But how does all this relate to ocean gyres? Actually, all of it does! Here’s how.


The rotational motion of the ocean gyres is caused by wind, the Coriolis effect, and then the ocean basins themselves. We also discussed thermohaline circulation, because the gyres act like cogs or gears that help to keep this circulation going. As mentioned before, water is also affected by the Coriolis Effect, and causes a different direction of circulation in the North and Southern Hemisphere. Gyres in the Northern Hemisphere move in a clockwise direction, while gyres in the Southern Hemisphere move in a counterclockwise direction.


The deep ocean is also affected by this, but to a lesser extent, as we go deeper into the ocean. The outcome is what we call the Ekman Spiral.  This spiral effect describes how each layer of the ocean drags on each other because of the Coriolis Effect, just like how winds drag on the ocean surface, resulting in a spiral that goes down the water column. This transport creates a bulge in each ocean basin that is as much as one (1) metre above the mean global sea level. The force of gravity pulling on this large mass of water creates a pressure gradient similar to that in an atmospheric high-pressure system which in turn leads to a stable, rotating mass of water. This collection of water is the mechanism of how ocean plastic tends to end up in ocean gyres.

Ocean gyre movements are kept by boundary currents which move just on the outside boundary of the gyres. The western boundary currents are the strongest and fastest, because of the shape of the ocean basin and Earth’s rotation. These too can transport and draw plastic into the gyres, and of course, offshore winds do as well. Erden will also experience one of these strong boundary currents later in his journey, the Kuroshio Current, before going through the Luzon strait.


Just as water gets drawn to the calmer and stable centre of the gyre, where the bulge of ocean water is, so does the plastic that is floating or suspended in the water column. The plastic and other waste that is drawn into these gyres is what led to the “garbage patch” idea. Only it is not a literal patch of plastic, but an area where there is a higher concentration of plastic in the water. As plastic takes hundreds of years to decompose and can stay in the water for multiple human lifetimes, further breaking down into smaller pieces where it can lead to many ecological, environmental and health issues, that ultimately returns to us.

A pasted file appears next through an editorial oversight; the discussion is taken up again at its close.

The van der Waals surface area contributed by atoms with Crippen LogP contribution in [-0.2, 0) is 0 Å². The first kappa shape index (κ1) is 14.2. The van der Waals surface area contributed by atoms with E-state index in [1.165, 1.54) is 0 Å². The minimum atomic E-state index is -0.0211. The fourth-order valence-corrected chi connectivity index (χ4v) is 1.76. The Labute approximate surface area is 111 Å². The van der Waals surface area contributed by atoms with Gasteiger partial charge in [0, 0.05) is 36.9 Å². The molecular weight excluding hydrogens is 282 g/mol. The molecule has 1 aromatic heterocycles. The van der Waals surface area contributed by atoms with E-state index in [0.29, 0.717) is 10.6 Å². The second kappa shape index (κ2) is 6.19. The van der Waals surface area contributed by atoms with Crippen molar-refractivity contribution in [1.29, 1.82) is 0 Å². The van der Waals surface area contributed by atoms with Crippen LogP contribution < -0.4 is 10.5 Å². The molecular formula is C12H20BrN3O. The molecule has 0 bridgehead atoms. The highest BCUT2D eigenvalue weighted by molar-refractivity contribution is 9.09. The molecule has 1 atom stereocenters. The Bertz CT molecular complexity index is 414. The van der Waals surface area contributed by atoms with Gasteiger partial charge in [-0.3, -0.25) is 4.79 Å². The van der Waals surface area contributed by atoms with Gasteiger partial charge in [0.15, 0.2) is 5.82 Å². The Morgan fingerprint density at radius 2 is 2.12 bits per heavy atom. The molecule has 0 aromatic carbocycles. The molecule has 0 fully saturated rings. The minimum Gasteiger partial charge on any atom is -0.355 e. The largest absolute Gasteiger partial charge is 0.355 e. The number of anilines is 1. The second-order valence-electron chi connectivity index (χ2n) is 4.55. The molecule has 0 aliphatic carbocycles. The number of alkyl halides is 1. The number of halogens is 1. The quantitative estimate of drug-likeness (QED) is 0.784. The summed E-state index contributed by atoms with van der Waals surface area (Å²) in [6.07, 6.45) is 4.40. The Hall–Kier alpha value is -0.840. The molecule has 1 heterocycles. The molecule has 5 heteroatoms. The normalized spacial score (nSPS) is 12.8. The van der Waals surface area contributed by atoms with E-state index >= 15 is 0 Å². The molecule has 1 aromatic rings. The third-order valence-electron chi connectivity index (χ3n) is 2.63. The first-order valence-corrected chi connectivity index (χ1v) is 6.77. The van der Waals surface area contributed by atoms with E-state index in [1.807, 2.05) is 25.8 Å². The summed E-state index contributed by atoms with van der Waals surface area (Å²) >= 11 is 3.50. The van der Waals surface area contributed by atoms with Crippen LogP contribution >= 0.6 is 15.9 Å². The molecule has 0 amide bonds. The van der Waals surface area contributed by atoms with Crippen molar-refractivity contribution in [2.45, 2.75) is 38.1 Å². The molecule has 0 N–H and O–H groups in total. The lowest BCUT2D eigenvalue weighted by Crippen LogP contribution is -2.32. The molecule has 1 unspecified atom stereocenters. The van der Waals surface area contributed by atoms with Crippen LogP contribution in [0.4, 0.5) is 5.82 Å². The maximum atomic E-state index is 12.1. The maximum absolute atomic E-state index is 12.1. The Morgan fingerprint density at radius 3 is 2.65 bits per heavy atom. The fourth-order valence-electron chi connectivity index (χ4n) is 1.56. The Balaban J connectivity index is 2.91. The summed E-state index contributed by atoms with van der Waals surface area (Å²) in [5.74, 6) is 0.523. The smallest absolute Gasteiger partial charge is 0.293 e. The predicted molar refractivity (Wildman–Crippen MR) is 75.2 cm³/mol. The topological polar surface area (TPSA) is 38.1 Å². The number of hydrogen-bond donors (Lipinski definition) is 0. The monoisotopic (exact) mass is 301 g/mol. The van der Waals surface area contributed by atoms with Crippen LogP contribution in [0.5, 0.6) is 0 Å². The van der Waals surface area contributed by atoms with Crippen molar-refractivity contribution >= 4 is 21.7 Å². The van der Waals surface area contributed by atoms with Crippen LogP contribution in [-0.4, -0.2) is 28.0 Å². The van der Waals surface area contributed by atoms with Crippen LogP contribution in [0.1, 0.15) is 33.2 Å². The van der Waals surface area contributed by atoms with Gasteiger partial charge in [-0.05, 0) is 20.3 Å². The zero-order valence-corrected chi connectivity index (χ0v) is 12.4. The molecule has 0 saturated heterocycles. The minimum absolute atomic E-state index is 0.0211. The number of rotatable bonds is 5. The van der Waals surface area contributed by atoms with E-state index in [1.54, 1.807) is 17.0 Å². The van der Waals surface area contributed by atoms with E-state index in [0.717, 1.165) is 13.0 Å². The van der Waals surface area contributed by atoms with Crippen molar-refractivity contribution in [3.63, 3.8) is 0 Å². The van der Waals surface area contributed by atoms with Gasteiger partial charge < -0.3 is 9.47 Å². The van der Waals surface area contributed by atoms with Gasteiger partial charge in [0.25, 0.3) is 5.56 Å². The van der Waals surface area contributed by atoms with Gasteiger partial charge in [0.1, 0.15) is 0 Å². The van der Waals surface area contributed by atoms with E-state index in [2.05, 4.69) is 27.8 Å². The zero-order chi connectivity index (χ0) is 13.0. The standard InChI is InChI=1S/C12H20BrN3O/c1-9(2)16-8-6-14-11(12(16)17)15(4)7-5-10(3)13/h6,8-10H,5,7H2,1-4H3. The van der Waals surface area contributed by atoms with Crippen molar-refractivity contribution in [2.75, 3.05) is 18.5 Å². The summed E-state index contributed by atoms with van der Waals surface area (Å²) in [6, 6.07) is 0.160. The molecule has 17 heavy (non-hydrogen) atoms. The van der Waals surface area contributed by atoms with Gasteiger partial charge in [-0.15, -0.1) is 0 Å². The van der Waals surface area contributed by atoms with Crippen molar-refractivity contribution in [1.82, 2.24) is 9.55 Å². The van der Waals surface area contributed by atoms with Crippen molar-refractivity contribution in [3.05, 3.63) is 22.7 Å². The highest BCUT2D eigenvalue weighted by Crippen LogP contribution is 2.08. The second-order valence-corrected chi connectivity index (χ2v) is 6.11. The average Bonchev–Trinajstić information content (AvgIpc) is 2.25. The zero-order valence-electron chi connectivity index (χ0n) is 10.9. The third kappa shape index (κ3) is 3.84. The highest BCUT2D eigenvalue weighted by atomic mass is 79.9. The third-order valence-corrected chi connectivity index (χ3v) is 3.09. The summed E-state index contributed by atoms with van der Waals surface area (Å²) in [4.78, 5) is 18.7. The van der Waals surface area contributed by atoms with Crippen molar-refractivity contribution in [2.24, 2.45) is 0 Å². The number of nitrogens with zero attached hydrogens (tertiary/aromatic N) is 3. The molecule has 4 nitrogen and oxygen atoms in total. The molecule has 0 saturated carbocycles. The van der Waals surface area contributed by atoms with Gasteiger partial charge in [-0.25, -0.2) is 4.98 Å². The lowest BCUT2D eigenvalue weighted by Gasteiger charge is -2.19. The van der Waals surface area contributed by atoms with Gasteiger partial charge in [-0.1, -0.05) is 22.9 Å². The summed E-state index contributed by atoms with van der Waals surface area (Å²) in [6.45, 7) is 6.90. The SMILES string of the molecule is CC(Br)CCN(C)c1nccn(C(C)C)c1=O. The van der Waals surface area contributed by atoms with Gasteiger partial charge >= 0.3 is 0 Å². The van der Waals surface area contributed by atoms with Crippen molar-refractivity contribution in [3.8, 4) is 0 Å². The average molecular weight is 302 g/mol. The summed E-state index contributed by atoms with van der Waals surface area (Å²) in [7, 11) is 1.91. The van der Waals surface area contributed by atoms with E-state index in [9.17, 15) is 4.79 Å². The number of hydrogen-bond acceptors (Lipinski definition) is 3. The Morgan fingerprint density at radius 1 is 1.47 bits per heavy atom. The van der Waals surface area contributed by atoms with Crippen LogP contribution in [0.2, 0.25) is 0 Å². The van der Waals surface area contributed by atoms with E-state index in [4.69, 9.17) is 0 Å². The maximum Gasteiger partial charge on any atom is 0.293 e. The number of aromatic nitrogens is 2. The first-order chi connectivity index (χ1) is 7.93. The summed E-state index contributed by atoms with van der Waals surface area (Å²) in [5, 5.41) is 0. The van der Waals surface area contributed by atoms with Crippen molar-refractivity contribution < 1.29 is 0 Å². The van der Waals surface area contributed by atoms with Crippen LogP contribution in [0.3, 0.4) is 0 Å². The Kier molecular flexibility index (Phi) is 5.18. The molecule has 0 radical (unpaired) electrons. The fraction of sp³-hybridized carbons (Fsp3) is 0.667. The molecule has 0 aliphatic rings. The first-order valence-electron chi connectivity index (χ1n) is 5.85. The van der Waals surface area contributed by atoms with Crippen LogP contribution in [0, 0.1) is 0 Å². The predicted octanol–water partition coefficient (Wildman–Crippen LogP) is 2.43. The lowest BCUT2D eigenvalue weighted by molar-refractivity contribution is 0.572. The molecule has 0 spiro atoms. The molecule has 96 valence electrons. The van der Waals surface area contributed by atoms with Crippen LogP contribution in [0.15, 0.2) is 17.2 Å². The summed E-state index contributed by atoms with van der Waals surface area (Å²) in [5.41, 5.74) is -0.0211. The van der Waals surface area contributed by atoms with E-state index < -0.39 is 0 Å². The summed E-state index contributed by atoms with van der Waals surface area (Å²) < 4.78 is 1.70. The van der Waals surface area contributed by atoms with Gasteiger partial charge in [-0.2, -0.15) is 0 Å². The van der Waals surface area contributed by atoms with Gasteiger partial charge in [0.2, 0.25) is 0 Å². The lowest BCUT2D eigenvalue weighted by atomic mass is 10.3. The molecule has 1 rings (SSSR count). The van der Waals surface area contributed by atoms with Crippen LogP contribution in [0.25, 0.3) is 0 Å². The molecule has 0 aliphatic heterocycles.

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Above: Ekman Spiral

There is a lot of interesting science involved in investigating how plastic interacts with different elements within the marine environment, and we will discuss these topics closer to when Erden arrives in Hawaii, which could be by the end of the month (August)! Next week we will take a step back from the sciences to catch up with Erden to see how he is doing and what is happening in the ocean.

Westbound Rower Education Week 10: Climate System and the Ocean

Ocean currents circulate water, nutrients, plastic, energy and heat around the world. Today we will focus on the energy and heat the ocean carries and moves throughout the waters, and how that influences the global climate system.  The Earth’s climate system is a delicate one, and it has been a topic of study since early in human history. Still, we only have a very surface level understanding of how it all works. What we do know however, is that the sensible outcome, like temperature or precipitation, is greatly influenced by the amount of energy within the planetary boundary. So how do we define this boundary?